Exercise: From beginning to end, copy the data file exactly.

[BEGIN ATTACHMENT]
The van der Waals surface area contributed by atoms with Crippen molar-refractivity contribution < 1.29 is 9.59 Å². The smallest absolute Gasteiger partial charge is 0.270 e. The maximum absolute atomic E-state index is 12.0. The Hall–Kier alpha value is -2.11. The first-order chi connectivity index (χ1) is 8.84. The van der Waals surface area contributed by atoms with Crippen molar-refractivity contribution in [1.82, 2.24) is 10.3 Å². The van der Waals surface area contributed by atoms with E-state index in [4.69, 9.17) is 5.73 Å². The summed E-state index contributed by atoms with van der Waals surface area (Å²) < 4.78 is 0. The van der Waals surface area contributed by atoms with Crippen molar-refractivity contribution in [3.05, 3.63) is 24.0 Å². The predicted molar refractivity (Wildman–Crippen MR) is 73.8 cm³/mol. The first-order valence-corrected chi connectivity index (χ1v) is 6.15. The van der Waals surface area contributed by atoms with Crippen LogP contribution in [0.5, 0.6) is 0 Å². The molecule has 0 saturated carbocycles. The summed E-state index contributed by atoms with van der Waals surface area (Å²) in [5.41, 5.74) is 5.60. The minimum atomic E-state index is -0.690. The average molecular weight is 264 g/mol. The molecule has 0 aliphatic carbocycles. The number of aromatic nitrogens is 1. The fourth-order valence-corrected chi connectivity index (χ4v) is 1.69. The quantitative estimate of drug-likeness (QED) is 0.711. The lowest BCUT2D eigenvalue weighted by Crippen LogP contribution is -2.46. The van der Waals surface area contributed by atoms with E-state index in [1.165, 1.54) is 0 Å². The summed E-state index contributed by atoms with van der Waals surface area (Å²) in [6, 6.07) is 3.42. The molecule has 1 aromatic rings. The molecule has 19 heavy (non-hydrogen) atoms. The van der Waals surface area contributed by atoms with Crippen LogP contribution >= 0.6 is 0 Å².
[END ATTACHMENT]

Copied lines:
The van der Waals surface area contributed by atoms with Crippen molar-refractivity contribution < 1.29 is 9.59 Å². The smallest absolute Gasteiger partial charge is 0.270 e. The maximum absolute atomic E-state index is 12.0. The Hall–Kier alpha value is -2.11. The first-order chi connectivity index (χ1) is 8.84. The van der Waals surface area contributed by atoms with Crippen molar-refractivity contribution in [1.82, 2.24) is 10.3 Å². The van der Waals surface area contributed by atoms with E-state index in [4.69, 9.17) is 5.73 Å². The summed E-state index contributed by atoms with van der Waals surface area (Å²) < 4.78 is 0. The van der Waals surface area contributed by atoms with Crippen molar-refractivity contribution in [3.05, 3.63) is 24.0 Å². The predicted molar refractivity (Wildman–Crippen MR) is 73.8 cm³/mol. The first-order valence-corrected chi connectivity index (χ1v) is 6.15. The van der Waals surface area contributed by atoms with Crippen LogP contribution in [0.5, 0.6) is 0 Å². The molecule has 0 saturated carbocycles. The summed E-state index contributed by atoms with van der Waals surface area (Å²) in [5.41, 5.74) is 5.60. The minimum atomic E-state index is -0.690. The average molecular weight is 264 g/mol. The molecule has 0 aliphatic carbocycles. The number of aromatic nitrogens is 1. The fourth-order valence-corrected chi connectivity index (χ4v) is 1.69. The quantitative estimate of drug-likeness (QED) is 0.711. The lowest BCUT2D eigenvalue weighted by Crippen LogP contribution is -2.46. The van der Waals surface area contributed by atoms with E-state index in [1.165, 1.54) is 0 Å². The summed E-state index contributed by atoms with van der Waals surface area (Å²) in [6, 6.07) is 3.42. The molecule has 1 aromatic rings. The molecule has 19 heavy (non-hydrogen) atoms. The van der Waals surface area contributed by atoms with Crippen LogP contribution >= 0.6 is 0 Å².